- Be gracious. This year has been hard for a lot of people. It is ok not to be ok right now. Setting realistic expectations of yourself and others can help to combat the feelings of being overwhelmed. Take a moment to yourself, try deep breathing exercises, and don’t forget that your mental health plays a part in your physical health.
- Connect virtually. Stay in touch with friends and family virtually. Video conferencing platforms, such as Skype, FaceTime, and Zoom allow for people to stay connected from all over the world. In fact, Zoom is lifting the 45 minute limit on free Zoom calls on Thanksgiving. Try creating a schedule to remain consistently in touch with those closest to you.
COVID-19 and Racial and Ethnic Minorities1
Throughout the pandemic, trends in COVID-19 infection, hospitalization, and death rates have shown disproportionate effects on racial and ethnic minority populations.
Racial and ethnic minorities are at an increased risk of becoming ill and dying from the virus due to several social-ecological factors: healthcare access and utilization, occupation, housing, and educational, income, and wealth gaps.
- Decreased healthcare access and utilization result from factors including lack of transportation, inability to take time off work or obtain childcare, communication and language barriers, distrust in the healthcare system, and cultural differences between patients and providers.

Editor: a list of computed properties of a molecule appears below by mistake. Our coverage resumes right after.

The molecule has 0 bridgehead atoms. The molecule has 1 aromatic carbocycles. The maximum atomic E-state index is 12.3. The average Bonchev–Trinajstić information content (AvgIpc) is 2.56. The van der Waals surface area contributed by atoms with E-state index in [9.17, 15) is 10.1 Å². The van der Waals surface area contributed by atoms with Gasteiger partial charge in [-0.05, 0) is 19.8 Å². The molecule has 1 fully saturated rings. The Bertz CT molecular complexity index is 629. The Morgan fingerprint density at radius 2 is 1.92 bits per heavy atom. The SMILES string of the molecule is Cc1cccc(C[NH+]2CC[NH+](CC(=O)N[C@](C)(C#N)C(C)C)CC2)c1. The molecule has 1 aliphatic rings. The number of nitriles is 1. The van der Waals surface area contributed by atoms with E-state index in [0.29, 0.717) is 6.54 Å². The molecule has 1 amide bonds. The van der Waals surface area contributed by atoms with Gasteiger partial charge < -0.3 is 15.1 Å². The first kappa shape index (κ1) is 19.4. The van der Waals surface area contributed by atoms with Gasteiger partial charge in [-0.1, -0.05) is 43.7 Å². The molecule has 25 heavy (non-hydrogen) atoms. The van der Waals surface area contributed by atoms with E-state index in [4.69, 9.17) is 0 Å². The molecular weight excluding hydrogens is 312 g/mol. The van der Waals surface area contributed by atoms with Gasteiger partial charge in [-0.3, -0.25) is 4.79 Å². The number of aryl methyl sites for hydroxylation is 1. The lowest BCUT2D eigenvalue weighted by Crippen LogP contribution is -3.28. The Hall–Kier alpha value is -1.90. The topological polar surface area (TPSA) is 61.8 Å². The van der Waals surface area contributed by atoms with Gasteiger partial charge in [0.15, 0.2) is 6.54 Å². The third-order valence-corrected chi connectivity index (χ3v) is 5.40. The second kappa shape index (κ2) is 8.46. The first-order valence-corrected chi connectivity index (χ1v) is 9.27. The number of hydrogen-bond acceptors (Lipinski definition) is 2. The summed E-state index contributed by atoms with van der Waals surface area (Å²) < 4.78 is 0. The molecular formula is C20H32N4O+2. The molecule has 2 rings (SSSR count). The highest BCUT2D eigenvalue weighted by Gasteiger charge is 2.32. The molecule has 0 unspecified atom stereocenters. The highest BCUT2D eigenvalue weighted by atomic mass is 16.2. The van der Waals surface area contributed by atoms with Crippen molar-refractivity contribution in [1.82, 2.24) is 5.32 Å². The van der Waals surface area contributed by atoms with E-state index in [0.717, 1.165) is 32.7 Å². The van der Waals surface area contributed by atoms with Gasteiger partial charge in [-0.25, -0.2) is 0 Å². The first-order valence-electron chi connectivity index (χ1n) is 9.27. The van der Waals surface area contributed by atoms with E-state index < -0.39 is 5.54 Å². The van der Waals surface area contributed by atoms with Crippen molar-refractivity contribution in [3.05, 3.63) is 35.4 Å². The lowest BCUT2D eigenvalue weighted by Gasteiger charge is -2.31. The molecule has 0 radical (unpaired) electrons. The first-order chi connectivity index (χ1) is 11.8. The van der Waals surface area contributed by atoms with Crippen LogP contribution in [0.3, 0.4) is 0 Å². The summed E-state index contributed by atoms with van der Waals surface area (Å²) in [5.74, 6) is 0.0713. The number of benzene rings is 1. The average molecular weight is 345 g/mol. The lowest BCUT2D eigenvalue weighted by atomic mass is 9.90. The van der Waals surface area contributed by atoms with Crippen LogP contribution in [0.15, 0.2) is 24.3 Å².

- The essential workforce, consisting of healthcare workers, farming, grocery stores, and public transportation have a large proportion of minority workers. These essential positions place the workers at increased risk of contracting COVID-19 due to the public nature of the jobs; as well as the inability to take paid sick days, properly social distance, and work from home.
- Households with a greater number of co-habitants or families that live in crowded dwellings increase the risk of COVID-19 transmission. In addition, the financial strain caused by COVID-19 has resulted in the loss of employment, which contributes to unstable housing and the increase of household size due to the sharing of housing and resources.